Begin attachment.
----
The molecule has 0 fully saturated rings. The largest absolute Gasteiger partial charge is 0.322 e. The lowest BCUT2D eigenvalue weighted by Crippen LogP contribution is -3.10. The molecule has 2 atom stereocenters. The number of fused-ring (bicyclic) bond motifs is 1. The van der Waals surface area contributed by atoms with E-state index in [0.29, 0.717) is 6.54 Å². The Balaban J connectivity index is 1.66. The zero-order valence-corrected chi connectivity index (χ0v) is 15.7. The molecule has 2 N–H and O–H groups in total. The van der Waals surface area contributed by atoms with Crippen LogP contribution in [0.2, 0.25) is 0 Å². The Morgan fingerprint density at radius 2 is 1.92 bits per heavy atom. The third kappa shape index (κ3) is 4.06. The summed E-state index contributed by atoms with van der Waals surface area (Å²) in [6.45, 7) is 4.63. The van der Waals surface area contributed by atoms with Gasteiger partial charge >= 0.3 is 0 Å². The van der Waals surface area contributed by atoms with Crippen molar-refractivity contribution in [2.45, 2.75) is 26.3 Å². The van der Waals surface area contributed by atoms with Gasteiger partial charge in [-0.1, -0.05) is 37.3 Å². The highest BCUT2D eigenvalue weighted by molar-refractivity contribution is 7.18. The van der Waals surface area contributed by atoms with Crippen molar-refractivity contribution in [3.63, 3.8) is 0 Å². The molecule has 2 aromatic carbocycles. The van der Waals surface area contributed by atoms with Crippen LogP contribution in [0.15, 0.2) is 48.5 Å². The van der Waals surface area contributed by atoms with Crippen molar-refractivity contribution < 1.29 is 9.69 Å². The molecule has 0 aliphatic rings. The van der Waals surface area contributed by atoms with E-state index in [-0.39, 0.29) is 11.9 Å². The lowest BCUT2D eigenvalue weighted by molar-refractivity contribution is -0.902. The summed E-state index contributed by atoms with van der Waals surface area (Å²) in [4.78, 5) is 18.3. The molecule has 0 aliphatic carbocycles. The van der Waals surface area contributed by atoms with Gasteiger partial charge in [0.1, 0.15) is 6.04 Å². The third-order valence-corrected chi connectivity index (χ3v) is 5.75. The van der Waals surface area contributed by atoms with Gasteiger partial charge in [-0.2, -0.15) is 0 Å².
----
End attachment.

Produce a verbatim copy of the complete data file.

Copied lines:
The molecule has 0 fully saturated rings. The largest absolute Gasteiger partial charge is 0.322 e. The lowest BCUT2D eigenvalue weighted by Crippen LogP contribution is -3.10. The molecule has 2 atom stereocenters. The number of fused-ring (bicyclic) bond motifs is 1. The van der Waals surface area contributed by atoms with E-state index in [0.29, 0.717) is 6.54 Å². The Balaban J connectivity index is 1.66. The zero-order valence-corrected chi connectivity index (χ0v) is 15.7. The molecule has 2 N–H and O–H groups in total. The van der Waals surface area contributed by atoms with Crippen LogP contribution in [0.2, 0.25) is 0 Å². The Morgan fingerprint density at radius 2 is 1.92 bits per heavy atom. The third kappa shape index (κ3) is 4.06. The summed E-state index contributed by atoms with van der Waals surface area (Å²) in [6.45, 7) is 4.63. The van der Waals surface area contributed by atoms with Gasteiger partial charge >= 0.3 is 0 Å². The van der Waals surface area contributed by atoms with Crippen molar-refractivity contribution in [2.45, 2.75) is 26.3 Å². The van der Waals surface area contributed by atoms with Gasteiger partial charge in [-0.1, -0.05) is 37.3 Å². The highest BCUT2D eigenvalue weighted by molar-refractivity contribution is 7.18. The van der Waals surface area contributed by atoms with Crippen molar-refractivity contribution in [3.63, 3.8) is 0 Å². The molecule has 2 aromatic carbocycles. The van der Waals surface area contributed by atoms with Crippen LogP contribution in [0.15, 0.2) is 48.5 Å². The van der Waals surface area contributed by atoms with Crippen molar-refractivity contribution < 1.29 is 9.69 Å². The molecule has 0 aliphatic rings. The van der Waals surface area contributed by atoms with E-state index in [-0.39, 0.29) is 11.9 Å². The lowest BCUT2D eigenvalue weighted by molar-refractivity contribution is -0.902. The summed E-state index contributed by atoms with van der Waals surface area (Å²) in [4.78, 5) is 18.3. The molecule has 0 aliphatic carbocycles. The van der Waals surface area contributed by atoms with Gasteiger partial charge in [0.1, 0.15) is 6.04 Å². The third-order valence-corrected chi connectivity index (χ3v) is 5.75. The van der Waals surface area contributed by atoms with Gasteiger partial charge in [-0.2, -0.15) is 0 Å².